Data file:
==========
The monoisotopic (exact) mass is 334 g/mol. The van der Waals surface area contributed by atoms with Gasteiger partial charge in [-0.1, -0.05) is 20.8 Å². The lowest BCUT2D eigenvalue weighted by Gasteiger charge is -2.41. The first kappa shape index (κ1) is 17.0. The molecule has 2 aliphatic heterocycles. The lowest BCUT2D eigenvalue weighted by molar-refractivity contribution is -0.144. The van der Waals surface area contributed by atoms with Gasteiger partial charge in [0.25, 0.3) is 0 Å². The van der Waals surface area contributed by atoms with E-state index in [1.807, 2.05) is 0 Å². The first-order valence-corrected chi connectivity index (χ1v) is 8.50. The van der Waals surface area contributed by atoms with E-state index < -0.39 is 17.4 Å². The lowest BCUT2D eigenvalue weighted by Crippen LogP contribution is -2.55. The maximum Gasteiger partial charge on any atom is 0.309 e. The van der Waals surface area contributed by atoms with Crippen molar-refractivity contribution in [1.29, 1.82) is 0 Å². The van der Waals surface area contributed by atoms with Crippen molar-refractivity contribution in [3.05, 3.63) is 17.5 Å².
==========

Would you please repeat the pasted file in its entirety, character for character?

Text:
The monoisotopic (exact) mass is 334 g/mol. The van der Waals surface area contributed by atoms with Gasteiger partial charge in [-0.1, -0.05) is 20.8 Å². The lowest BCUT2D eigenvalue weighted by Gasteiger charge is -2.41. The first kappa shape index (κ1) is 17.0. The molecule has 2 aliphatic heterocycles. The lowest BCUT2D eigenvalue weighted by molar-refractivity contribution is -0.144. The van der Waals surface area contributed by atoms with Gasteiger partial charge in [0.25, 0.3) is 0 Å². The van der Waals surface area contributed by atoms with E-state index in [1.807, 2.05) is 0 Å². The first-order valence-corrected chi connectivity index (χ1v) is 8.50. The van der Waals surface area contributed by atoms with E-state index < -0.39 is 17.4 Å². The lowest BCUT2D eigenvalue weighted by Crippen LogP contribution is -2.55. The maximum Gasteiger partial charge on any atom is 0.309 e. The van der Waals surface area contributed by atoms with Crippen molar-refractivity contribution in [1.29, 1.82) is 0 Å². The van der Waals surface area contributed by atoms with Crippen molar-refractivity contribution in [3.05, 3.63) is 17.5 Å².